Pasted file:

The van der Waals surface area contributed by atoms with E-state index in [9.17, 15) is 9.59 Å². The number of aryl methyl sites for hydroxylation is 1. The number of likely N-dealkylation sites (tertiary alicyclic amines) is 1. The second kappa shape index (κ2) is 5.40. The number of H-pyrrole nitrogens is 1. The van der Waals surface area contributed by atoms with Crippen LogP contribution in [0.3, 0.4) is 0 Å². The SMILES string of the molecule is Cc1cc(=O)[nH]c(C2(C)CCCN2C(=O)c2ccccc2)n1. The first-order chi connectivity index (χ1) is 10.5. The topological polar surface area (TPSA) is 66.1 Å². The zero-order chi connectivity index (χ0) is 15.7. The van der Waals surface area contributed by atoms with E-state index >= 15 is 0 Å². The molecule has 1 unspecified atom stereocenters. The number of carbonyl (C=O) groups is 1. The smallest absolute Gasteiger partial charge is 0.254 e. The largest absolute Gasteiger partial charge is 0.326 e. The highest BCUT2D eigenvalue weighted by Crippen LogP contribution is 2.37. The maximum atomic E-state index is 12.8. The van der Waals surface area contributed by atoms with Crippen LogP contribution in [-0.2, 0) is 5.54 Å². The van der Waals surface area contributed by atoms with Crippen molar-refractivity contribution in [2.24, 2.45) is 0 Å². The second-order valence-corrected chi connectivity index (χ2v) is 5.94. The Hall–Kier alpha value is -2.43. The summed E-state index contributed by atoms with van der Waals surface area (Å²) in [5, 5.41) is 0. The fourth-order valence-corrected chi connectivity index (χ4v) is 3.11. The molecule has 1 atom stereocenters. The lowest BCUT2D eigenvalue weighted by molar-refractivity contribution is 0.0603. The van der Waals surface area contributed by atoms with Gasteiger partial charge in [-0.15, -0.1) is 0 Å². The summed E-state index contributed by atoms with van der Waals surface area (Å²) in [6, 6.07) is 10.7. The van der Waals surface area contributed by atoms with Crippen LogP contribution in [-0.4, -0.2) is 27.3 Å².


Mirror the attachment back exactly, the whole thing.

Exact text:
The van der Waals surface area contributed by atoms with E-state index in [9.17, 15) is 9.59 Å². The number of aryl methyl sites for hydroxylation is 1. The number of likely N-dealkylation sites (tertiary alicyclic amines) is 1. The second kappa shape index (κ2) is 5.40. The number of H-pyrrole nitrogens is 1. The van der Waals surface area contributed by atoms with Crippen LogP contribution in [0.3, 0.4) is 0 Å². The SMILES string of the molecule is Cc1cc(=O)[nH]c(C2(C)CCCN2C(=O)c2ccccc2)n1. The first-order chi connectivity index (χ1) is 10.5. The topological polar surface area (TPSA) is 66.1 Å². The zero-order chi connectivity index (χ0) is 15.7. The van der Waals surface area contributed by atoms with E-state index >= 15 is 0 Å². The molecule has 1 unspecified atom stereocenters. The number of carbonyl (C=O) groups is 1. The smallest absolute Gasteiger partial charge is 0.254 e. The largest absolute Gasteiger partial charge is 0.326 e. The highest BCUT2D eigenvalue weighted by Crippen LogP contribution is 2.37. The maximum atomic E-state index is 12.8. The van der Waals surface area contributed by atoms with Crippen LogP contribution in [-0.2, 0) is 5.54 Å². The van der Waals surface area contributed by atoms with Crippen molar-refractivity contribution in [2.24, 2.45) is 0 Å². The second-order valence-corrected chi connectivity index (χ2v) is 5.94. The Hall–Kier alpha value is -2.43. The summed E-state index contributed by atoms with van der Waals surface area (Å²) in [5, 5.41) is 0. The fourth-order valence-corrected chi connectivity index (χ4v) is 3.11. The molecule has 1 atom stereocenters. The lowest BCUT2D eigenvalue weighted by molar-refractivity contribution is 0.0603. The van der Waals surface area contributed by atoms with Gasteiger partial charge in [-0.15, -0.1) is 0 Å². The summed E-state index contributed by atoms with van der Waals surface area (Å²) in [6, 6.07) is 10.7. The van der Waals surface area contributed by atoms with Crippen LogP contribution in [-0.4, -0.2) is 27.3 Å².